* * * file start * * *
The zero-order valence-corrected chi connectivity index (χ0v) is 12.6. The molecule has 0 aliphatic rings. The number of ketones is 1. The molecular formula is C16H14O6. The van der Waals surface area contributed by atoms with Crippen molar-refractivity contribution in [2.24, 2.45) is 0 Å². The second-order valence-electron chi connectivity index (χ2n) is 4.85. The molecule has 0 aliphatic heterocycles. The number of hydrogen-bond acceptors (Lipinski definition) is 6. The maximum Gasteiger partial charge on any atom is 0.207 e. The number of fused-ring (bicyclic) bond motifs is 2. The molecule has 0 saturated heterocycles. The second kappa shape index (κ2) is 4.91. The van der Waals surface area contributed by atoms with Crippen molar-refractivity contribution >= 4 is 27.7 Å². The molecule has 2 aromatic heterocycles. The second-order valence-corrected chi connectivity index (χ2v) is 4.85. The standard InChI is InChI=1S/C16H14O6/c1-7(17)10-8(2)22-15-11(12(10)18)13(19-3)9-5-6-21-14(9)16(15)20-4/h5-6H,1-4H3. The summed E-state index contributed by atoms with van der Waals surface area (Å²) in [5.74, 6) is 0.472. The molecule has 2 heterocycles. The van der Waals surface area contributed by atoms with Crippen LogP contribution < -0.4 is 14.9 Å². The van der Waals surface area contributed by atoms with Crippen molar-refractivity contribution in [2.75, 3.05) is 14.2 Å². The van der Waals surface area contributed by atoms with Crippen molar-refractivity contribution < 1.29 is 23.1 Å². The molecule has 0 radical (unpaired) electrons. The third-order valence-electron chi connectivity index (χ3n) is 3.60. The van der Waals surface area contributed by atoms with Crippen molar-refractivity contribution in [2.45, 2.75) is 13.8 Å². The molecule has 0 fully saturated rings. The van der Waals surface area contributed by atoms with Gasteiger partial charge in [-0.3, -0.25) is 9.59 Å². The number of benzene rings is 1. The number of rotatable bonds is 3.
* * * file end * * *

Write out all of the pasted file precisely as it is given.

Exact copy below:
The zero-order valence-corrected chi connectivity index (χ0v) is 12.6. The molecule has 0 aliphatic rings. The number of ketones is 1. The molecular formula is C16H14O6. The van der Waals surface area contributed by atoms with Crippen molar-refractivity contribution in [2.24, 2.45) is 0 Å². The second-order valence-electron chi connectivity index (χ2n) is 4.85. The molecule has 0 aliphatic heterocycles. The number of hydrogen-bond acceptors (Lipinski definition) is 6. The maximum Gasteiger partial charge on any atom is 0.207 e. The number of fused-ring (bicyclic) bond motifs is 2. The molecule has 0 saturated heterocycles. The second kappa shape index (κ2) is 4.91. The van der Waals surface area contributed by atoms with Crippen molar-refractivity contribution >= 4 is 27.7 Å². The molecule has 2 aromatic heterocycles. The second-order valence-corrected chi connectivity index (χ2v) is 4.85. The standard InChI is InChI=1S/C16H14O6/c1-7(17)10-8(2)22-15-11(12(10)18)13(19-3)9-5-6-21-14(9)16(15)20-4/h5-6H,1-4H3. The summed E-state index contributed by atoms with van der Waals surface area (Å²) in [5.74, 6) is 0.472. The molecule has 2 heterocycles. The van der Waals surface area contributed by atoms with Crippen LogP contribution < -0.4 is 14.9 Å². The van der Waals surface area contributed by atoms with Crippen molar-refractivity contribution in [2.75, 3.05) is 14.2 Å². The van der Waals surface area contributed by atoms with Crippen molar-refractivity contribution < 1.29 is 23.1 Å². The molecule has 0 radical (unpaired) electrons. The third-order valence-electron chi connectivity index (χ3n) is 3.60. The van der Waals surface area contributed by atoms with Crippen molar-refractivity contribution in [2.45, 2.75) is 13.8 Å². The molecule has 0 fully saturated rings. The van der Waals surface area contributed by atoms with Gasteiger partial charge in [-0.3, -0.25) is 9.59 Å². The number of benzene rings is 1. The number of rotatable bonds is 3.